Unlocking the Power of Data: How Industries Can Drive Efficiency and Innovation Through Analytics and Visualization

NCMS Technology Briefs highlight NCMS’s cultivation and growth of innovative technologies. Through our management of government and industry collaborations, we’ve gained insights into novel approaches and best practices that can assist all companies to navigate the sometimes complex journey toward advancement. Based on the results of NCMS technology projects, the briefs show the applicability and usefulness of proven technical advances—all in an effort to speed adoption and eliminate duplication of effort. NCMS is pleased to share these insights to support U.S. manufacturing competitiveness.


Almost every industry uses data analytics to generate business intelligence (BI) about performance, improve products and services, streamline operations, and forecast needs for resource allocation, acquisitions, hiring, and more. In eCommerce, data analytics helps to provide personalized product recommendations. In health care, it assists with identifying and predicting diseases. In manufacturing, it informs product design and development, predictive analysis, preventive maintenance, supply chain management, and more.

Industries tasked with sustaining large, expensive assets face a unique set of data challenges related to manufacturing, spare parts sourcing, and forecasting. An example of this is one of the US Department of Defense’s most expensive assets, F-35 fighter jets, which require massive amounts of multifaceted, global data to support rapid analytics and decision-making. For this reason, F-35s are an ideal case study of how to apply the technologies of data storage, mining, analytics, and visualization.

A recent NCMS project applied and advanced these technologies with the goals of reducing F-35 production and sustainment costs, improving warfighter readiness, accelerating innovation, and facilitating technology transition. The collaboration—Automated Data Support, Analytics, and Integration (ADSAI) in Support of Enterprise Transformation, a partnership between industry partner Guidehouse and the DOD’s F-35 Joint Program Office (JPO)—conducted a three-step process: mapping the F-35 JPO’s data ecosystem, creating an automated data pipeline, and producing automated data visualizations. Industries in all sectors can leverage this process to upgrade reporting for decision-makers, enhance workforce productivity, improve products and services, and reduce costs.


Mapping the Data Ecosystem

Organizations that seek to eliminate manual data collection, aggregation, assembly, and presentation should begin by mapping their data ecosystem—the programming languages, packages, algorithms, cloud-computing services, and general infrastructure used to collect, store, analyze, and leverage data. A data ecosystem map is a visual diagram that illustrates how data moves within an organization, focusing on all the online tools and platforms used, and whether the data is automated or digital. In the manufacturing industry, researchers have identified nine essential components of the data ecosystem: data ingestion, storage, computing, analytics, visualization, management, workflow, infrastructure, and security.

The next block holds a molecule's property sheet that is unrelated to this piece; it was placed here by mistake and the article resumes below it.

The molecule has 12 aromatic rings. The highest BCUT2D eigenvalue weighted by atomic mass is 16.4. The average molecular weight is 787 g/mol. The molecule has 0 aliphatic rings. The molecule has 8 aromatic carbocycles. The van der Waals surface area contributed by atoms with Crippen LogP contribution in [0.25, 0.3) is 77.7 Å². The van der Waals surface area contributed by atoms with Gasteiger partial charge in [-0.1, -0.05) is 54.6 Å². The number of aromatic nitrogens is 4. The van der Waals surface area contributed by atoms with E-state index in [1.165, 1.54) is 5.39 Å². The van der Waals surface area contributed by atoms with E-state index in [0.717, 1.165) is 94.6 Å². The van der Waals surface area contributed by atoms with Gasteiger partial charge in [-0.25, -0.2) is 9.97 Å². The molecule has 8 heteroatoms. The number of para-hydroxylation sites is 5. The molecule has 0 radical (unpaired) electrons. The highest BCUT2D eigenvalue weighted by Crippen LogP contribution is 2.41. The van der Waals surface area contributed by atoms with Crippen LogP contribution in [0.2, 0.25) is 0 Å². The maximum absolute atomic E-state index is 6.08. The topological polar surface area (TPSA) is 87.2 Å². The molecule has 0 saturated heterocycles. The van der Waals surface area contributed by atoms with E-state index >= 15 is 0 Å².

The DOD’s F-35 JPO conducted a hierarchical mapping of its data ecosystem by producing a high-level operational concept graphic (OV-1) of the F-35 ecosystem. The team identified program metrics that support procure-to-pay (P2P) goals—the business functions necessary to obtain goods and services using procurement processes and procedures. These steps enabled the team to understand the JPO’s data environment, including gaps, limitations, and needs.

Creating an Automated Data Pipeline

After completing a data ecosystem mapping, organizations will be able to create an automated data pipeline, which gathers data from various data sources (APIs, database tables, Excel sheets, XML files, webpages, and more) and transforms the data into the format required by the destination data repository. This is done via extract, transform, and load (ETL), a data integration process that combines data from multiple sources into a single, consistent data store. ETL is the foundation for data analytics because this process uses a set of business rules to clean and organize data so that it can address specific business intelligence needs such as generating dashboards and reports, predicting the outcome of business decisions, reducing inefficiencies, and more. The data is then loaded into a data warehouse or data lake—a centralized repository that ingests and stores large volumes of data.